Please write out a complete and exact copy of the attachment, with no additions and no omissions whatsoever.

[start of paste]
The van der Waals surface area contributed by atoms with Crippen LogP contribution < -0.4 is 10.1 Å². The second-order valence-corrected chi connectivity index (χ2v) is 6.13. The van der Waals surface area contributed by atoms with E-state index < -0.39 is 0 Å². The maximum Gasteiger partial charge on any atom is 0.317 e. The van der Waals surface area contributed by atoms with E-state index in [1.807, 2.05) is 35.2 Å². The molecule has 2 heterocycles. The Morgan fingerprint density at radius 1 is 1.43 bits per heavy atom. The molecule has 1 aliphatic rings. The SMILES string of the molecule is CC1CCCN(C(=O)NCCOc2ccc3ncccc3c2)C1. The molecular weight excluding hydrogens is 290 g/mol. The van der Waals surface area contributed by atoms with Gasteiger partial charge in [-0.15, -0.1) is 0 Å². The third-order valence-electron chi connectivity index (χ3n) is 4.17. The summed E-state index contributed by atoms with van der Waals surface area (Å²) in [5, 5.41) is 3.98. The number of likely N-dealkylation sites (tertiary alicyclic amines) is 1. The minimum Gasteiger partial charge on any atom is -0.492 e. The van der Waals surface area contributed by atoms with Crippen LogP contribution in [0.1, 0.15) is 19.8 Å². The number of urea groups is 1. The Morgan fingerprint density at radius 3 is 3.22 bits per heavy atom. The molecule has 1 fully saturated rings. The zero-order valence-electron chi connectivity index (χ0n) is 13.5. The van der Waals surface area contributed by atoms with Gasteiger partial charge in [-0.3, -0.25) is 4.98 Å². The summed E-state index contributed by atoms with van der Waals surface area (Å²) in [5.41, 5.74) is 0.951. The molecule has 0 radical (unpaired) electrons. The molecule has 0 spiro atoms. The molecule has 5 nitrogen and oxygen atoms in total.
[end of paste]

The van der Waals surface area contributed by atoms with Crippen LogP contribution < -0.4 is 10.1 Å². The second-order valence-corrected chi connectivity index (χ2v) is 6.13. The van der Waals surface area contributed by atoms with E-state index < -0.39 is 0 Å². The maximum Gasteiger partial charge on any atom is 0.317 e. The van der Waals surface area contributed by atoms with E-state index in [1.807, 2.05) is 35.2 Å². The molecule has 2 heterocycles. The Morgan fingerprint density at radius 1 is 1.43 bits per heavy atom. The molecule has 1 aliphatic rings. The SMILES string of the molecule is CC1CCCN(C(=O)NCCOc2ccc3ncccc3c2)C1. The molecular weight excluding hydrogens is 290 g/mol. The van der Waals surface area contributed by atoms with Gasteiger partial charge in [-0.15, -0.1) is 0 Å². The third-order valence-electron chi connectivity index (χ3n) is 4.17. The summed E-state index contributed by atoms with van der Waals surface area (Å²) in [5, 5.41) is 3.98. The number of likely N-dealkylation sites (tertiary alicyclic amines) is 1. The minimum Gasteiger partial charge on any atom is -0.492 e. The van der Waals surface area contributed by atoms with Crippen LogP contribution in [0.1, 0.15) is 19.8 Å². The number of urea groups is 1. The Morgan fingerprint density at radius 3 is 3.22 bits per heavy atom. The molecule has 1 fully saturated rings. The zero-order valence-electron chi connectivity index (χ0n) is 13.5. The van der Waals surface area contributed by atoms with Gasteiger partial charge in [-0.3, -0.25) is 4.98 Å². The summed E-state index contributed by atoms with van der Waals surface area (Å²) in [5.41, 5.74) is 0.951. The molecule has 0 radical (unpaired) electrons. The molecule has 0 spiro atoms. The molecule has 5 nitrogen and oxygen atoms in total.